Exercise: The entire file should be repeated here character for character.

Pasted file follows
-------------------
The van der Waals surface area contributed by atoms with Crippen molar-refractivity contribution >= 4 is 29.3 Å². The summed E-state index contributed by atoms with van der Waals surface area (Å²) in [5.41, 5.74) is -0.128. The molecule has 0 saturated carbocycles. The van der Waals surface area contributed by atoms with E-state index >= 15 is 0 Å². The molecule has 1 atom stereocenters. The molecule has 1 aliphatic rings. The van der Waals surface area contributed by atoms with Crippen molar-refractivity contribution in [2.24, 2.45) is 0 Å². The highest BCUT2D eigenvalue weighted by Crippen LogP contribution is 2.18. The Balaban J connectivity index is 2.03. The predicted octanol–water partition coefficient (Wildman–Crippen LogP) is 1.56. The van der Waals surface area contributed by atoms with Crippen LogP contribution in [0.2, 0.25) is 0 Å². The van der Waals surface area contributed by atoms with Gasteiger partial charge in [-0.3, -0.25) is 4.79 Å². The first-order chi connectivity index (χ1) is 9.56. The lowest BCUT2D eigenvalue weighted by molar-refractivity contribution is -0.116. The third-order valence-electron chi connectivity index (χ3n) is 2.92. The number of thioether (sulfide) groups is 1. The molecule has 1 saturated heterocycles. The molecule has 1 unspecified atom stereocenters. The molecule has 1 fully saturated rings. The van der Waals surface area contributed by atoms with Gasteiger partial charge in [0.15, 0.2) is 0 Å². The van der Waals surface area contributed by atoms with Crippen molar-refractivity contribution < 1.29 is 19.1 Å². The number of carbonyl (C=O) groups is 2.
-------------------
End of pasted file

The van der Waals surface area contributed by atoms with Crippen molar-refractivity contribution >= 4 is 29.3 Å². The summed E-state index contributed by atoms with van der Waals surface area (Å²) in [5.41, 5.74) is -0.128. The molecule has 0 saturated carbocycles. The van der Waals surface area contributed by atoms with E-state index >= 15 is 0 Å². The molecule has 1 atom stereocenters. The molecule has 1 aliphatic rings. The van der Waals surface area contributed by atoms with Crippen molar-refractivity contribution in [2.24, 2.45) is 0 Å². The highest BCUT2D eigenvalue weighted by Crippen LogP contribution is 2.18. The Balaban J connectivity index is 2.03. The predicted octanol–water partition coefficient (Wildman–Crippen LogP) is 1.56. The van der Waals surface area contributed by atoms with Crippen LogP contribution in [0.2, 0.25) is 0 Å². The van der Waals surface area contributed by atoms with Gasteiger partial charge in [-0.3, -0.25) is 4.79 Å². The first-order chi connectivity index (χ1) is 9.56. The lowest BCUT2D eigenvalue weighted by molar-refractivity contribution is -0.116. The third-order valence-electron chi connectivity index (χ3n) is 2.92. The number of thioether (sulfide) groups is 1. The molecule has 1 saturated heterocycles. The molecule has 1 unspecified atom stereocenters. The molecule has 1 fully saturated rings. The van der Waals surface area contributed by atoms with Gasteiger partial charge in [0.15, 0.2) is 0 Å². The van der Waals surface area contributed by atoms with Crippen molar-refractivity contribution < 1.29 is 19.1 Å². The number of carbonyl (C=O) groups is 2.